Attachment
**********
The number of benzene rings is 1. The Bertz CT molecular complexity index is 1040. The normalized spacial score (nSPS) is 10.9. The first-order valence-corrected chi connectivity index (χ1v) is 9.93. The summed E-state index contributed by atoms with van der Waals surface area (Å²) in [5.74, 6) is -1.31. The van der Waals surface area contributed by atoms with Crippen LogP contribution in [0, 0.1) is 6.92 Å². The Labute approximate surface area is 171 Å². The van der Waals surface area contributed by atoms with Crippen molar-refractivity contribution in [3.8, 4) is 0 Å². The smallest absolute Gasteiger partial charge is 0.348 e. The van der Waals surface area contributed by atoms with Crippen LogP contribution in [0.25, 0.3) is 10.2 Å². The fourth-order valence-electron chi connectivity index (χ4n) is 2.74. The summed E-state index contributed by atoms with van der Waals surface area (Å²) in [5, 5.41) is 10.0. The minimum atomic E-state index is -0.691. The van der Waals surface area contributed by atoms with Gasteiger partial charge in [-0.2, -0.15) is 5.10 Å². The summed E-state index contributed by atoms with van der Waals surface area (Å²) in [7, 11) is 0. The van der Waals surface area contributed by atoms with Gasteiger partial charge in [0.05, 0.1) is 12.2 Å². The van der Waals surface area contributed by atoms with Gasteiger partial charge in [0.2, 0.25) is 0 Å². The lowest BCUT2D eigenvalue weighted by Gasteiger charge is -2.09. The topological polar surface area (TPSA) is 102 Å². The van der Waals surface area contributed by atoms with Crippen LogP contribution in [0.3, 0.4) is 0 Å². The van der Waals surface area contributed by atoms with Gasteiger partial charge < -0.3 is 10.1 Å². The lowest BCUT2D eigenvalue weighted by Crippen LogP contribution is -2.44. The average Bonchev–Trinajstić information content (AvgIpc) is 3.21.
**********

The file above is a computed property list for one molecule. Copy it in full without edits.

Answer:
The number of benzene rings is 1. The Bertz CT molecular complexity index is 1040. The normalized spacial score (nSPS) is 10.9. The first-order valence-corrected chi connectivity index (χ1v) is 9.93. The summed E-state index contributed by atoms with van der Waals surface area (Å²) in [5.74, 6) is -1.31. The van der Waals surface area contributed by atoms with Crippen LogP contribution in [0, 0.1) is 6.92 Å². The Labute approximate surface area is 171 Å². The van der Waals surface area contributed by atoms with Crippen molar-refractivity contribution in [3.8, 4) is 0 Å². The smallest absolute Gasteiger partial charge is 0.348 e. The van der Waals surface area contributed by atoms with Crippen LogP contribution in [0.25, 0.3) is 10.2 Å². The fourth-order valence-electron chi connectivity index (χ4n) is 2.74. The summed E-state index contributed by atoms with van der Waals surface area (Å²) in [5, 5.41) is 10.0. The minimum atomic E-state index is -0.691. The van der Waals surface area contributed by atoms with Gasteiger partial charge in [-0.2, -0.15) is 5.10 Å². The summed E-state index contributed by atoms with van der Waals surface area (Å²) in [7, 11) is 0. The van der Waals surface area contributed by atoms with Gasteiger partial charge in [0.05, 0.1) is 12.2 Å². The van der Waals surface area contributed by atoms with Gasteiger partial charge in [0.2, 0.25) is 0 Å². The lowest BCUT2D eigenvalue weighted by Gasteiger charge is -2.09. The topological polar surface area (TPSA) is 102 Å². The van der Waals surface area contributed by atoms with Crippen LogP contribution in [0.3, 0.4) is 0 Å². The van der Waals surface area contributed by atoms with Gasteiger partial charge < -0.3 is 10.1 Å². The lowest BCUT2D eigenvalue weighted by Crippen LogP contribution is -2.44. The average Bonchev–Trinajstić information content (AvgIpc) is 3.21.